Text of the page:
The referendums, denounced by Kyiv and its Western allies as rigged, took place in the Russian-controlled Luhansk and Kherson regions, and in occupied areas of the Donetsk and Zaporizhzhia regions. They are widely viewed as a pretext for announcements that Russia is annexing the territories, just as it annexed Crimea in 2014.
Pro-Moscow officials said later Tuesday that residents in all four occupied areas of Ukraine voted to join Russia, a likely prelude to annexations possibly within days that would set the stage for a new and potentially more dangerous phase in the seven-month war following Russia’s Feb. 24 invasion of its smaller neighbor.
Ukraine called the emergency meeting of the Security Council to respond to the referendums, and the expected annexation announcements from Russia.
“Any annexation in the modern world is a crime, a crime against all states that consider the inviolability of border to be vital for themselves,” Zelenskyy said.
He accused Russia of destroying “the main body of international law,” and responding to “any proposals for talks with a new brutality on the battlefield, with even greater crisis and threats to Ukraine and the world.”
“Russia’s recognition of these sham referenda as normal, the implementation of the so-called Crimean scenario and another attempt to annex Ukrainian territory, will mean that there is nothing to talk about with this president of Russia,” Zelenskyy said. “Annexation is the kind of move that puts him alone against the whole of humanity.”
Many Security Council members denounced the referendums and stressed that any annexation of territory would never be recognized.
U.S. Ambassador Linda Thomas-Greenfield announced that the U.S. and Albania will soon circulate a Security Council resolution that would condemn “the sham referenda,” call on all countries not to recognize any altered status to Ukraine, and demand an immediate withdrawal of Russian troops from the country.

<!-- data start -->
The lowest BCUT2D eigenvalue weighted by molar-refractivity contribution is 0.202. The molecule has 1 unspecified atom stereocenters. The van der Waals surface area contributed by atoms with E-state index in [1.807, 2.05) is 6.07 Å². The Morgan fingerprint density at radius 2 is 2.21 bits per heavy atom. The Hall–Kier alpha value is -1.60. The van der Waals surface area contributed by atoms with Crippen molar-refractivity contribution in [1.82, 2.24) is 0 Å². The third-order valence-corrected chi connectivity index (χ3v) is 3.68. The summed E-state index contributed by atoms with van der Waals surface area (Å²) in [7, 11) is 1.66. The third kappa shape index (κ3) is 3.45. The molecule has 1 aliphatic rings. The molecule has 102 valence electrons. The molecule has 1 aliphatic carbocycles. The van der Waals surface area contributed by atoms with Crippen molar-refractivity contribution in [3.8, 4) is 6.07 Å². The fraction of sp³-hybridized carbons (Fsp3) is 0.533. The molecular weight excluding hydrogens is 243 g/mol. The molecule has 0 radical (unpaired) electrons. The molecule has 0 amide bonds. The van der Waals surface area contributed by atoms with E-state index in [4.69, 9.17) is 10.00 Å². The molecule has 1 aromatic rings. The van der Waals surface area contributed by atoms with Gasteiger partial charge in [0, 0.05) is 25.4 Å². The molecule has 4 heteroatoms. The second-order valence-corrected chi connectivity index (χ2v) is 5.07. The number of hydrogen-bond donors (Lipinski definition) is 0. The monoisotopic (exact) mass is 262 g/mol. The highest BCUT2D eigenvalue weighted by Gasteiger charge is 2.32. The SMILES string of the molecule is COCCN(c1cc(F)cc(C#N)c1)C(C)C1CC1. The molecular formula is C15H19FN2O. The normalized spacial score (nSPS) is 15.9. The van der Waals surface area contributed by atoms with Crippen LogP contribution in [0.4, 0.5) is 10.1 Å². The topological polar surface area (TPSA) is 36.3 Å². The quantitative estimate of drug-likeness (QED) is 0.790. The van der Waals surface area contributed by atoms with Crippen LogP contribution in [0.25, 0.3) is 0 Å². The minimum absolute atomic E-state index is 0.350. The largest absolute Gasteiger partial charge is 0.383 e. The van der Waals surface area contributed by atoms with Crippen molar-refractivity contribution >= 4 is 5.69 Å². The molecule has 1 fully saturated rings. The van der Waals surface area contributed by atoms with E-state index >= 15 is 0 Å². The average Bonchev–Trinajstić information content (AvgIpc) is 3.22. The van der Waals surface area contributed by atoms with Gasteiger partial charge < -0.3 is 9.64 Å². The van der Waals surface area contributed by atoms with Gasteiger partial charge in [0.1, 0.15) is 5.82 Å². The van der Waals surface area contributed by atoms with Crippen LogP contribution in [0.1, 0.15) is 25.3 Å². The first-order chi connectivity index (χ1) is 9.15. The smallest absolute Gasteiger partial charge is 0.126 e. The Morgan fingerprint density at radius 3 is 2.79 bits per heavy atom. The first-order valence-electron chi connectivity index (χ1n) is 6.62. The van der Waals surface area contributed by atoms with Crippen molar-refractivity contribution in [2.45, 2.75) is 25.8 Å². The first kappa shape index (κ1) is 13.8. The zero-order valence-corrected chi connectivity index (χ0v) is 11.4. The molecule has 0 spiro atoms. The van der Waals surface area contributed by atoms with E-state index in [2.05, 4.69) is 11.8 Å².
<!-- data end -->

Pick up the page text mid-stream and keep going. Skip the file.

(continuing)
The resolution is certain to face a Russian veto, “but we’re hoping to see the rest of the council stand strong and refusing to accept the redrawing,” she said.
The U.S. ambassador said she expects a Security Council vote on the resolution late this week or early next week.
Thomas-Greenfield said if Russia does use its veto, the U.S. and Albania will take the resolution to the 193-member U.N. General Assembly, where there are no vetoes, “to send an unmistakable message to Moscow.”
The assembly overwhelmingly adopted two resolutions in March, with support from about 140 countries, demanding an immediate end to Russia’s military operation and withdrawal of its forces, and blaming Moscow for the humanitarian crisis that has now hit many countries especially in the developing world with food and energy shortages, higher prices and rising inflation.
Explaining why the U.S. was moving ahead with the resolution, Thomas-Greenfield quoted U.S. President Joe Biden speaking to the annual meeting of world leaders at the General Assembly last week and saying “if nations can pursue their imperial ambitions without consequences, then we put at risk everything that this institution stands for everything.”
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